At the stroke of midnight on New Year’s Eve, the London night sky is illuminated with a magnificent fireworks display. The spectacle has become something of a tradition, and for many, it is a night they’ll never forget.
You can enjoy London’s New Year’s Eve fireworks display from one of the ticketed viewing areas on the River Thames and on Waterloo Bridge and Westminster Bridge. There’s also an accessible street-based viewing area, suitable for wheelchairs.
There are five designated viewing areas and attendees are advised to buy a ticket on the same side of the river as their route home due to transport changes and the inability to cross the river above ground.
If you are staying at the Grand Royale London Hyde Park Hotel or any hotel near Bayswater Tube Station on the north side of the river, you should try to get tickets for the blue or red areas.
These cover the stretch of the Embankment from Westminster Bridge to Embankment Tube station, and from Embankment Tube station to Temple Tube Station respectively. Entry to both these areas is allowed from 8pm to 10:30pm and no pass-outs are issued, so once you’re in, you’re in for the night.
Those staying on the south side of the river should go for the white area on Westminster Bridge, the green area behind the London Eye, or the pink area on Waterloo Bridge. Entry is allowed from 8pm to 10.30pm, except in the pink area, which opens 30 minutes later.
A DJ soundtracks the event from 9pm up until the midnight countdown. The actual fireworks last for around 12 minutes, and the DJ continues the party until everyone has left.
Although entry to one of these viewing areas used to be free in previous years, escalated running costs and a high level of demand forced organisers to introduce an entry fee in 2014.
Tickets now must be purchased via the Mayor of London’s website or through See Tickets – the event’s official ticket provider. Tickets are limited to four per person and although most of them have already been sold, a final batch will be released on Friday 2nd December.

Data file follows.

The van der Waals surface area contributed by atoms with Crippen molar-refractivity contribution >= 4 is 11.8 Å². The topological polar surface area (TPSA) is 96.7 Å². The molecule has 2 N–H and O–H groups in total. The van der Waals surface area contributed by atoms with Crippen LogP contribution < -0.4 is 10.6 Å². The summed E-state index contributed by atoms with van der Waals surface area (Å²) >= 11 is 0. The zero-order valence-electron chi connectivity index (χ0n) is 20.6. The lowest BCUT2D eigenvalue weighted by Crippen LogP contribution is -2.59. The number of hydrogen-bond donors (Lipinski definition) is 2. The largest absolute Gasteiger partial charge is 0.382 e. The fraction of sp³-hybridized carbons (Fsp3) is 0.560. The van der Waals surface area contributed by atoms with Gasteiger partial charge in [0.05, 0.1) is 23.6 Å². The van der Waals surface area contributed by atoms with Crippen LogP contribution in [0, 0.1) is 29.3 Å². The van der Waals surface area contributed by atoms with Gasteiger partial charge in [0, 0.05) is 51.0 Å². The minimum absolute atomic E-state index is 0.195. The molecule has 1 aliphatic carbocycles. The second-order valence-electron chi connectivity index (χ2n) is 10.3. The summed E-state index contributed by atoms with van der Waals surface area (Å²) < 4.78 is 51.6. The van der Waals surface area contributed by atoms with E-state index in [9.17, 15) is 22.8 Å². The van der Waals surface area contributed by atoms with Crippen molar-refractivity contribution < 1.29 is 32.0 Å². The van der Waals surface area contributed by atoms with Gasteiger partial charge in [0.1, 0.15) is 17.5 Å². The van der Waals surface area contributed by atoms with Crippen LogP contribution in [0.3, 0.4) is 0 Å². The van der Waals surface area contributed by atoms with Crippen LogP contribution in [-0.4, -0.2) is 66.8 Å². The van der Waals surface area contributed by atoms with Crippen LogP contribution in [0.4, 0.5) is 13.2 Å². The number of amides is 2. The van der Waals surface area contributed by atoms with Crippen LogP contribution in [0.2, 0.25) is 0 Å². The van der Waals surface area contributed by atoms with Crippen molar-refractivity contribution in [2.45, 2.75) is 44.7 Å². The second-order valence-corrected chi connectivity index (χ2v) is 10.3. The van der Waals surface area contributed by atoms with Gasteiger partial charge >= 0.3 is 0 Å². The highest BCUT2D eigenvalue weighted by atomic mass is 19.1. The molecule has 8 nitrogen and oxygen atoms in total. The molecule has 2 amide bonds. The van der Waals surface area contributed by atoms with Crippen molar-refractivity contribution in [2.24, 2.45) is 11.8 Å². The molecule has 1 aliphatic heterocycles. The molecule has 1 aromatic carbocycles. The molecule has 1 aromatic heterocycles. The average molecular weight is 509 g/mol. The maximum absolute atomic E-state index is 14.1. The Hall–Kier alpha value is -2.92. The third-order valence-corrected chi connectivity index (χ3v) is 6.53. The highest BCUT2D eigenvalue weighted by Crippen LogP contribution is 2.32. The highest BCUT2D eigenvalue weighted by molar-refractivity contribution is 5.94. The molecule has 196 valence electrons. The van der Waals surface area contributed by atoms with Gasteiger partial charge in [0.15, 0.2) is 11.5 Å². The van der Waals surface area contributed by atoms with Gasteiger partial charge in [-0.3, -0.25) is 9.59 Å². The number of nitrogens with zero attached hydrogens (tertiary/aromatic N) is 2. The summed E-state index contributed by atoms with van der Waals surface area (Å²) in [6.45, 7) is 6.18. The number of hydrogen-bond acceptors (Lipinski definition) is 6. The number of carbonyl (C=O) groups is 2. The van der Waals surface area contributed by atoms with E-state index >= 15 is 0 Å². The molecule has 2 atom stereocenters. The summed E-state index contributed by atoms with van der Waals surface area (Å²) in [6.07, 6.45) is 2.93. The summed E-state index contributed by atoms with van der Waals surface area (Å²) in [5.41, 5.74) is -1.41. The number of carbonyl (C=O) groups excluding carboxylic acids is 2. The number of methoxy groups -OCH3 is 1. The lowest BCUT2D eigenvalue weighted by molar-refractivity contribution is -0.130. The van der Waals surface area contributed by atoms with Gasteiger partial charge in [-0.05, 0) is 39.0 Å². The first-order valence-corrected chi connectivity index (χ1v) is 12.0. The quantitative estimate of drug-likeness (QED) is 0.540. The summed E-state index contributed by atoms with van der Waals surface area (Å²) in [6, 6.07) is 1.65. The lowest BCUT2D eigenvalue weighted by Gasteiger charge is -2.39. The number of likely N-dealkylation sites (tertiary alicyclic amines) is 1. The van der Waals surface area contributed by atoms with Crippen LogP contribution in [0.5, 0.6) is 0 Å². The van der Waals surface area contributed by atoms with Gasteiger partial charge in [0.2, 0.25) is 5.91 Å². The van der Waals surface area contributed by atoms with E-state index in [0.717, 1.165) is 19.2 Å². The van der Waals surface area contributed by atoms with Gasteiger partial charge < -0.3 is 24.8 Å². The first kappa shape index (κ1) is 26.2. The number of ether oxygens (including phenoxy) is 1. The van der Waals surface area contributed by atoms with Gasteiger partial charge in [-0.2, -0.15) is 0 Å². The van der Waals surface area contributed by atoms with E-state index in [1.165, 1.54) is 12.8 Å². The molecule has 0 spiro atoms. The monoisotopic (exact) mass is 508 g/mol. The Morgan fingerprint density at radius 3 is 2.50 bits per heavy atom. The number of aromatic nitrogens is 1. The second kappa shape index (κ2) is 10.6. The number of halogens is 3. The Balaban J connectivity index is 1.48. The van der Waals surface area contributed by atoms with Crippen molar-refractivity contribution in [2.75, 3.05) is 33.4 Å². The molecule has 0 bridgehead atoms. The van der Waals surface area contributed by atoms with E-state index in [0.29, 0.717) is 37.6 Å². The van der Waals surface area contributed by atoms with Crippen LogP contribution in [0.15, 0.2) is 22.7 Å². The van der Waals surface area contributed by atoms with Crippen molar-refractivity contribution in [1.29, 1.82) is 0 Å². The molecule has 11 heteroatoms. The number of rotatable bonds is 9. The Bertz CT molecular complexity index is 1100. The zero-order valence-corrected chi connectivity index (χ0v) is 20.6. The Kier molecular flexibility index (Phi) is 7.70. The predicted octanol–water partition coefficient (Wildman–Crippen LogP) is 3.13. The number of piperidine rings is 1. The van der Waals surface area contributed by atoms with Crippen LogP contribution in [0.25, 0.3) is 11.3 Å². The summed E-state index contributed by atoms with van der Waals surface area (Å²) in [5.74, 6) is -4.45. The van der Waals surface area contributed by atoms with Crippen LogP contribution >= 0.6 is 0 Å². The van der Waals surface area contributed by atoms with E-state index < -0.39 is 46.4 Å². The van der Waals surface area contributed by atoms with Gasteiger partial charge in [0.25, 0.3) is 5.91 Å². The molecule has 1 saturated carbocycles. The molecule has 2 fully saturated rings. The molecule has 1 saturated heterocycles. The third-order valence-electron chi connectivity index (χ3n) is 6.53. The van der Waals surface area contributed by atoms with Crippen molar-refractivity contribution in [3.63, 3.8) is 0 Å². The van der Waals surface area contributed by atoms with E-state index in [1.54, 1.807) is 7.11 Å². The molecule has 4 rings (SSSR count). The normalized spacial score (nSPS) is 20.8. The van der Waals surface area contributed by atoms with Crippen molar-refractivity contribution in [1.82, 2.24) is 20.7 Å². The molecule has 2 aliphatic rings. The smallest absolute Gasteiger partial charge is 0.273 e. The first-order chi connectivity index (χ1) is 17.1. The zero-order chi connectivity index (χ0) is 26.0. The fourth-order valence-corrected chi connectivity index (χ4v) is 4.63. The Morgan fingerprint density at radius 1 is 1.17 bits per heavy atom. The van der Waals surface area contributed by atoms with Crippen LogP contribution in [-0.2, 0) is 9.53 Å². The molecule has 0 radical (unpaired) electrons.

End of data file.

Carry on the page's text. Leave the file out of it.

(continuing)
If you still miss out on securing one of the 100,000 tickets, please resist the temptation to purchase through re-seller sites because second-sold tickets will not be valid on the night and you’ll have wasted your money. In a bid to stop touts from turning a profit on a not-for-profit event, each ticket is tied to a name and requires a photo ID to enter.
Little ones love fireworks but this event is not recommended for young children due to how late and crowded it can get. Any under-16s must be accompanied by an adult too, and no pets are allowed in the viewing areas.
There are other ways to see the fireworks without a ticket.
You can get a decent view of the display on Cannon Street, Tower Bridge, Southwark Bridge and Millennium Bridge, however as they’re free, they do get busy so expect a considerably more cramped evening.
Parliament Hill offers a distant view of the fireworks and is usually less crowded, plus you’ll be able to see other displays across the capital.
The entire display is also shown live on television if you want to enjoy the fireworks from the comfort of the Grand Royale London Hyde Park Hotel.